Now that two of my comics are actually being made, as in, they will be actual *things* at some point down the line, I’ve decided that one day I will take them down the Kickstarter route as I’ve been warded off the comic publisher method. My contacts have assured me that the indie route is perfectly viable *if* you’re able to show that the project is happening, has legs and will be worth the backer’s time and money.
So this got me thinking: how can I convince absolute strangers to part with even a small amount of cash on something they can’t yet see or sample? I can’t. I’m not a known name in comics, I have one published six-page short under my belt, and I’m still new to this gig. I can’t approach these people for money unless they can be assured that I know what I’m talking about, and that the projects are worth investing in.
I’ve interviewed many game developers that have gone down the Kickstarter route, so I’m under no illusion that it’s an easy campaign to orchestrate. So currently I’m thinking about so many separate things that will help me boost the project’s visibility and create financial components that make sense. The big question is, “What am I raising funds on Kickstarter for?”
This sounds really dumb but it’s not. For Bust I’d be raising funds for printing costs, to pay for the remaining art (as I’m currently self-funding art for the first ten pages at £50 per page, to give people a sample and to show them that this is an actual thing), postage of comics once completed, stamps, envelopes, posters (for reward tiers), money to attend comic conventions (a possibility), license fees for the iTunes, Kindle and Android editions, and more I probably haven’t thought of yet. Oh yeah, and both Amazon’s fee and money for the tax man.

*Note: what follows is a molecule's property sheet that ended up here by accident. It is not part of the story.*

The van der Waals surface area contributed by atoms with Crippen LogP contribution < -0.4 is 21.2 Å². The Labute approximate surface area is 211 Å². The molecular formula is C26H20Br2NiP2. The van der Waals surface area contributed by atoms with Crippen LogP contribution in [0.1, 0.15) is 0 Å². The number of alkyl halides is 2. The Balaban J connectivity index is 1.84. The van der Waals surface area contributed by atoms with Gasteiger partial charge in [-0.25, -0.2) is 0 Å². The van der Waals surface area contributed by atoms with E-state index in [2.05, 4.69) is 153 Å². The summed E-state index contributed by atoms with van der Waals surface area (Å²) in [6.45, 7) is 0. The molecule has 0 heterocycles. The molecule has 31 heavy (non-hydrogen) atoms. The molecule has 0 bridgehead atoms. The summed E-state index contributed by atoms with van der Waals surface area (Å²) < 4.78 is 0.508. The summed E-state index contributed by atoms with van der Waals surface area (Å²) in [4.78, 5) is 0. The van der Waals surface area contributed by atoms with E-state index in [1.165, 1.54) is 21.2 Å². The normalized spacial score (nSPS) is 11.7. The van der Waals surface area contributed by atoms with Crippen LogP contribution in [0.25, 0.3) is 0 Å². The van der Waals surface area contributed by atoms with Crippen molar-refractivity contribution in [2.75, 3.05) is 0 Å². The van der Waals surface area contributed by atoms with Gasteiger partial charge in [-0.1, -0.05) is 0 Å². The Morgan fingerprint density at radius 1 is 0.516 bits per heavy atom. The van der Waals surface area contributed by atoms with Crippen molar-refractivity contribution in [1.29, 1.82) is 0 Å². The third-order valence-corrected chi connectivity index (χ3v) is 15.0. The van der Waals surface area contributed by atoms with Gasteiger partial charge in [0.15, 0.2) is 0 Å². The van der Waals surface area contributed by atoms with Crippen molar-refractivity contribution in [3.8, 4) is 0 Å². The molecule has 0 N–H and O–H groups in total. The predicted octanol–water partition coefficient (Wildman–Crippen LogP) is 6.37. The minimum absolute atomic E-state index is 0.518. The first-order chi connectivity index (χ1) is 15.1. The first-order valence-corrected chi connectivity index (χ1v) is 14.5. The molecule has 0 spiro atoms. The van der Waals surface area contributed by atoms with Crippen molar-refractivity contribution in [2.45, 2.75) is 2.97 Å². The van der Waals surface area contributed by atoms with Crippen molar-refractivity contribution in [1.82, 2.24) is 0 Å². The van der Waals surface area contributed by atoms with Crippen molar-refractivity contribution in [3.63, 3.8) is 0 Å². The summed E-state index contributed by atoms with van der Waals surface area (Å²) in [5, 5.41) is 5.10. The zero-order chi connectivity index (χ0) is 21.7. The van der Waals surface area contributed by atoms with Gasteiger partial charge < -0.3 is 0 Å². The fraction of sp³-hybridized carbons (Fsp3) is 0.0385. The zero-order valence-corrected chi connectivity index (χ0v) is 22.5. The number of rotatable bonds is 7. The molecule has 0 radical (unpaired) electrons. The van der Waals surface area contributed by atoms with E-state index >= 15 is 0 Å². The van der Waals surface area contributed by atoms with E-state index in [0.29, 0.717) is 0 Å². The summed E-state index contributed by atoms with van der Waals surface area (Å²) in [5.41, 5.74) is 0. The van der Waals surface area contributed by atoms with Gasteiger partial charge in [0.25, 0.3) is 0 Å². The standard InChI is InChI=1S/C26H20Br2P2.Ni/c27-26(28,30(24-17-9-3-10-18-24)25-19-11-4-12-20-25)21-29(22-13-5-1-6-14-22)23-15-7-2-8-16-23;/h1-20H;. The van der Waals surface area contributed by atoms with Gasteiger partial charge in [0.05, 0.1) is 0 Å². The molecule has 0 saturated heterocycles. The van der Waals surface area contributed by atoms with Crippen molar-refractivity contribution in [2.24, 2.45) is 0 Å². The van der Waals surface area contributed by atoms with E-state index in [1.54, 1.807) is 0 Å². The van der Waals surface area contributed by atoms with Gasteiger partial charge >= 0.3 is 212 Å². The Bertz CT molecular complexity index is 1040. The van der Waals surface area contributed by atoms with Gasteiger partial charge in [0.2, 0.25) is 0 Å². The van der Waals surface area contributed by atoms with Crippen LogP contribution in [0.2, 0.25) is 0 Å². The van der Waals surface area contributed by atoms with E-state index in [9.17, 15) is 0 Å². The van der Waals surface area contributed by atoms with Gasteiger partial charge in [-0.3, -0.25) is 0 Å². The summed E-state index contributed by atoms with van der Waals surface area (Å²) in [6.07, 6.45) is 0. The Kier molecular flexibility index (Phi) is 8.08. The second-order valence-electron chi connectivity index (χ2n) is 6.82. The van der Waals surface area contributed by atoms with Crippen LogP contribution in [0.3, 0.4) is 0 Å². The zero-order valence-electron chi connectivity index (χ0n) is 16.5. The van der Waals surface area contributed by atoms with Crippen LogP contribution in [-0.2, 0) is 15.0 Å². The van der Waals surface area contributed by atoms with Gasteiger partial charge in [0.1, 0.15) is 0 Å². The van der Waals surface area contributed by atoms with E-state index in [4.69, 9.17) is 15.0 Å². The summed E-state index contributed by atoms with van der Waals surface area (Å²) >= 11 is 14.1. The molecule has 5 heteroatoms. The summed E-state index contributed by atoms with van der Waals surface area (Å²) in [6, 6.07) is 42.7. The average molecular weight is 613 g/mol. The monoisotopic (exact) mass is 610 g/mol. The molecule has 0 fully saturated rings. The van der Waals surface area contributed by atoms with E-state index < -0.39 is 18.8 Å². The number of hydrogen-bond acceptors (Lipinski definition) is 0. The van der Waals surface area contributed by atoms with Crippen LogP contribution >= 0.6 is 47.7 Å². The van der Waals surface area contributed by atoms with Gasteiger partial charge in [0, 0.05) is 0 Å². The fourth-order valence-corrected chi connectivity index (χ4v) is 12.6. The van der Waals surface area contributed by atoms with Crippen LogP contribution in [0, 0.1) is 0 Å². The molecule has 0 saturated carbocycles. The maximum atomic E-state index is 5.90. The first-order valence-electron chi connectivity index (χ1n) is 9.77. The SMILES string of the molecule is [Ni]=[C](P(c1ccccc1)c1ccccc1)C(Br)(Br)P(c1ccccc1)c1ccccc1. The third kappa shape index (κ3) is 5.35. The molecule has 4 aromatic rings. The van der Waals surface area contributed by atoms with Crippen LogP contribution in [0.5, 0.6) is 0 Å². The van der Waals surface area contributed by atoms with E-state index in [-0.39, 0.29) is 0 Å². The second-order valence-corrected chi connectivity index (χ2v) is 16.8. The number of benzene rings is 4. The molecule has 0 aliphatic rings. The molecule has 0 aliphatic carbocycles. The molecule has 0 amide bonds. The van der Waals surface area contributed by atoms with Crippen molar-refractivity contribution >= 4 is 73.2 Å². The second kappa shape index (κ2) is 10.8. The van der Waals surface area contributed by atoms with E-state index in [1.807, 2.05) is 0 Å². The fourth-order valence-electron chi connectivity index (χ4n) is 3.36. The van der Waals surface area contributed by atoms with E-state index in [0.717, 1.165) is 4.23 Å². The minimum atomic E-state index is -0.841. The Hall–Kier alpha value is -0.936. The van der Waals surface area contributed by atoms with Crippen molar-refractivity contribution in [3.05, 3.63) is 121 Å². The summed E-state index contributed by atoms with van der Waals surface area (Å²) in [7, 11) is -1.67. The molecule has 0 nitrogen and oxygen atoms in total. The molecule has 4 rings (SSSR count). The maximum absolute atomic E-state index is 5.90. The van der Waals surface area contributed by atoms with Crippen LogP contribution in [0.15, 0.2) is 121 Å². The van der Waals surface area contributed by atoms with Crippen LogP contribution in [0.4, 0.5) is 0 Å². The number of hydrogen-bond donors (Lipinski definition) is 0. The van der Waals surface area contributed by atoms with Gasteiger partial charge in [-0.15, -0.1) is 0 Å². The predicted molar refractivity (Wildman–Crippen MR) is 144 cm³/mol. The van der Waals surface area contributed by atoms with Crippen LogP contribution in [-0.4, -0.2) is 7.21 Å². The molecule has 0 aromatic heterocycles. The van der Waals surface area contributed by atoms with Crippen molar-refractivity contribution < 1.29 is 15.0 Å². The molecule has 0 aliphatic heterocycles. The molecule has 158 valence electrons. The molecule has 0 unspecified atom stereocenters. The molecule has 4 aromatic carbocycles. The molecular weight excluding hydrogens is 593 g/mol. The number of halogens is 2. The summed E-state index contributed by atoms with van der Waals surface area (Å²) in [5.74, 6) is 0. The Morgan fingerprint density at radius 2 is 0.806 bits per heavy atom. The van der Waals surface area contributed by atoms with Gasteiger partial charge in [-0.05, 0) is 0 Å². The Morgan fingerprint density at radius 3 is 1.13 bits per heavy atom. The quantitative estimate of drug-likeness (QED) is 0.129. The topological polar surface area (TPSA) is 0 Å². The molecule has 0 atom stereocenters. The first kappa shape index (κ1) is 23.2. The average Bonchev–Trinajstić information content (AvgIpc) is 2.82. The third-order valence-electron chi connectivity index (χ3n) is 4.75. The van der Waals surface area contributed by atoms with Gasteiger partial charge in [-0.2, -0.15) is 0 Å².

Then I have to think about reward tiers. How much should each tier be worth based on the extras I’m providing? How many of each tier can I afford to ship given the amount raised? Are the reward tier extras even worth investing in? Where do I go to have the bonus extras created? How much will they charge me to create – say – posters? How much more will they cost to ship given the additional weight?
When I started to think about all of these variables a little bit of brain matter dribbled out of my ear. This is a minefield, and I have much more respect for anyone who has successfully funded a project via crowd-funding, and even less for those who just fashion a campaign without any consideration given to the above. You can’t just one day decide to start a Kickstarter on a whim. You will fail.
After all, beggars annoy many of us by their very nature, and that’s – in a weird way – sort of what users of crowd-funding routes are, but with better hygiene and an actual product at the end if successful. The best advice I could give so far is to just sit down and start writing down your ideas and gameplan. It’ll come in time, but that first time you sit down and start racking your brain is painful, and again, intimidating.
I’m still working it out, and it’ll be at last another 6-10 months before I’m ready to think about funding Bust. Seventh Circle is another year at least as it’s an ongoing series, but it’s never too early to start thinking about these things as they will honestly come back and bite you in the rear if you’re unprepared. Either that or you’ll launch your campaign, fail and look very silly indeed.